USCIS recently announced a new look for the Employment Authorization Document as well as the N-560, Certificate of Citizenship. These new documents bear technology that will increase security and deter counterfeiting and tampering. The work permit will notably no longer have the initial letter "A" before the alien registration number. Employers who do hire foreign nationals need to make it their business to get familiar with the new look, as aliens with newly issued cards will be presenting documents that will appear different than what is currently out there. Employers, of course, need to be aware of their I-9 obligations as well as the general criminal and civil penalties for hiring someone who is not authorized to work. While the average small business may not run afoul of any criminal penalties, the civil sanctions are serious:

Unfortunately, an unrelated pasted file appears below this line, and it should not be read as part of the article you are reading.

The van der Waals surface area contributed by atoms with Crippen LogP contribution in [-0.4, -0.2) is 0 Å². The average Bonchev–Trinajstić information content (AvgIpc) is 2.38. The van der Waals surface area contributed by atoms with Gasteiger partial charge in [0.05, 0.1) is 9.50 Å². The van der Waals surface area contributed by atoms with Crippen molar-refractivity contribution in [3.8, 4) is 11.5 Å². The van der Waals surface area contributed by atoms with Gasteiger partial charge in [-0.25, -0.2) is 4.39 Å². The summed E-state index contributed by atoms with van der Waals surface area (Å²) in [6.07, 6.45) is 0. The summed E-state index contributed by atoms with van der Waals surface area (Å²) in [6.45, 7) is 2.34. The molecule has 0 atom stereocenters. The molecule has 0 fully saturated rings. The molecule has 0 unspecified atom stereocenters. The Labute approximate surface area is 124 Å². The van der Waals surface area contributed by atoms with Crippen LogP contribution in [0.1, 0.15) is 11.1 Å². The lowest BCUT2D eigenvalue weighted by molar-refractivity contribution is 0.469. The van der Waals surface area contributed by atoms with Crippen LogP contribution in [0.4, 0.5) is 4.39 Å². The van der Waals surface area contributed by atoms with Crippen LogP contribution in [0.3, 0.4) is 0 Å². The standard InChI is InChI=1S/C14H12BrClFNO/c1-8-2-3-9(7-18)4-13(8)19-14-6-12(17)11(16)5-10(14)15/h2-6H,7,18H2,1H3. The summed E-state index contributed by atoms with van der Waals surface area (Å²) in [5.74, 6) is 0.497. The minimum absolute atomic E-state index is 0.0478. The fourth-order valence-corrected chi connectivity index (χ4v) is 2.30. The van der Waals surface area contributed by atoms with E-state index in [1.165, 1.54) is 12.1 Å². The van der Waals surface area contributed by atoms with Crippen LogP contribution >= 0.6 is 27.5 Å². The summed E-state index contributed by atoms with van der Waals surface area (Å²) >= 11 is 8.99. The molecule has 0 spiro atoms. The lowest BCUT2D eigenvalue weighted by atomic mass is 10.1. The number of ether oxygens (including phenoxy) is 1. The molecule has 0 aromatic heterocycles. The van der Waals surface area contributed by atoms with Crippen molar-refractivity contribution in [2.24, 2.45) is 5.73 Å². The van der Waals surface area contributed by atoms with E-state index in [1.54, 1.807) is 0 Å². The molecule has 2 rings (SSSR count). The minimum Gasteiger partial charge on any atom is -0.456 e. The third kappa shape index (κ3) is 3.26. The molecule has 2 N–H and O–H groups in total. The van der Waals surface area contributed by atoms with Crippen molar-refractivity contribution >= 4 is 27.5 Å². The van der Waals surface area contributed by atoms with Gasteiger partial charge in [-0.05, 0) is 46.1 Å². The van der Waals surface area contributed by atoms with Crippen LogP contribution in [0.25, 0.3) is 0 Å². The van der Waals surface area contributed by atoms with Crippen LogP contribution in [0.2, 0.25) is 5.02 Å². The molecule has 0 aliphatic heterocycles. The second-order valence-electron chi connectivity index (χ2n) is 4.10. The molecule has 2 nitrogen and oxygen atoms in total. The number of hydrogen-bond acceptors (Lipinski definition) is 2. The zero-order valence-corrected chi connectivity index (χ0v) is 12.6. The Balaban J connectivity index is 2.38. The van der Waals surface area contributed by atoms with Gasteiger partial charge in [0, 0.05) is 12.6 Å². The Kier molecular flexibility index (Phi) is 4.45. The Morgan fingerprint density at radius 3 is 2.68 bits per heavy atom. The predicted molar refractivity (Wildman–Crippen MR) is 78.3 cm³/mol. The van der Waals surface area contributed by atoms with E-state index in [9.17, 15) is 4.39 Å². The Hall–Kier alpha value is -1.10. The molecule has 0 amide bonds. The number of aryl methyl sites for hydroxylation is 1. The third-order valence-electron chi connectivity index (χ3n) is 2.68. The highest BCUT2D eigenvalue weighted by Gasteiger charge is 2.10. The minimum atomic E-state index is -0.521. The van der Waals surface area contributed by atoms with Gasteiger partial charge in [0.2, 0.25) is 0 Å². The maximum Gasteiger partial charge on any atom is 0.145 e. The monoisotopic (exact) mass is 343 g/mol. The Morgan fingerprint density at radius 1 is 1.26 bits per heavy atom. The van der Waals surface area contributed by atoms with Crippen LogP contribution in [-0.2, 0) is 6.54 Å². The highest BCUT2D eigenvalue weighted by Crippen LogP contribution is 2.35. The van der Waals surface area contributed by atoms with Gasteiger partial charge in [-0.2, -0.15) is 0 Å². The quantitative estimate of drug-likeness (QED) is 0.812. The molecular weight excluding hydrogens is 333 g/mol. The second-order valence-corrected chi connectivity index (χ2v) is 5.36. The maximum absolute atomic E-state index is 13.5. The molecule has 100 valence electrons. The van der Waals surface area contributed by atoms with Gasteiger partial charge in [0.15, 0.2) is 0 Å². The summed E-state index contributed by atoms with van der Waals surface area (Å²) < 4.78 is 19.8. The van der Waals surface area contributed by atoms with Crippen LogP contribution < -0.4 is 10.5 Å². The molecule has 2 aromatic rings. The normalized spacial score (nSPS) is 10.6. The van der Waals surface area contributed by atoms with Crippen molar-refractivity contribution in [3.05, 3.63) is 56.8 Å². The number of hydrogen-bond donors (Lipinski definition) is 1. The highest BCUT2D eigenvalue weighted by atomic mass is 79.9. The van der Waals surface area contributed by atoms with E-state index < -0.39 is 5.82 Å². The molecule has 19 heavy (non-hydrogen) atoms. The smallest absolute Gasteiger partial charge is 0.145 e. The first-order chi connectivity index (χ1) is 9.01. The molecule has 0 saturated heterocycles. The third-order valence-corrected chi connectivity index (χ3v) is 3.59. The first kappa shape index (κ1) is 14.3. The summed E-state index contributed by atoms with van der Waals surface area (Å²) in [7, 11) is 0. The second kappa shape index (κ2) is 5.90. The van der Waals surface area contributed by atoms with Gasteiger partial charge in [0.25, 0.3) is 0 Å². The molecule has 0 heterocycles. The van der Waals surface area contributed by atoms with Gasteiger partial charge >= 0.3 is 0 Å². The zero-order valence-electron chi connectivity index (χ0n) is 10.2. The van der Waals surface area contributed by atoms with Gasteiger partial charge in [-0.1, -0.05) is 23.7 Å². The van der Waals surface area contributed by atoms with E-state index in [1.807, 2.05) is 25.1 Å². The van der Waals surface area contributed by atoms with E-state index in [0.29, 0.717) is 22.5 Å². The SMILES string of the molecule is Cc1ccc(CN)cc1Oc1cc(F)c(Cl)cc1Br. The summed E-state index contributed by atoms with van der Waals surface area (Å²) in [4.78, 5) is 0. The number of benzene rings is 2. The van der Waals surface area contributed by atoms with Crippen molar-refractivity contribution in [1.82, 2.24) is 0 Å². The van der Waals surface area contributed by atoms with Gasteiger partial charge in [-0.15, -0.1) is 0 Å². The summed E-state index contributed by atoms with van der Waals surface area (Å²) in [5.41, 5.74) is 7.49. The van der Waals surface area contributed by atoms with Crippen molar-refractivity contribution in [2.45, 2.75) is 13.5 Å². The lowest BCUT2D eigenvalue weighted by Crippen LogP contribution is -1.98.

8 CFR § 274a.10(b)(1) A respondent found by the Service or an administrative law judge to have knowingly hired, or to have knowingly recruited or referred for a fee, an unauthorized alien for employment in the United States or to have knowingly continued to employ an unauthorized alien in the United States, shall be subject to the following order:
274a.10(b)(1)(i) To cease and desist from such behavior;
274a.10(b)(1)(ii) To pay a civil fine according to the following schedule:
274a.10(b)(1)(ii)(A) First offense--not less than $275 and not more than $2,200 for each unauthorized alien with respect to whom the offense occurred before March 27, 2008, and not less than $375 and not exceeding $3,200, for each unauthorized alien with respect to whom the offense occurred occurring on or after March 27, 2008.
The penalties grow increasingly stiff with each subsequent violation.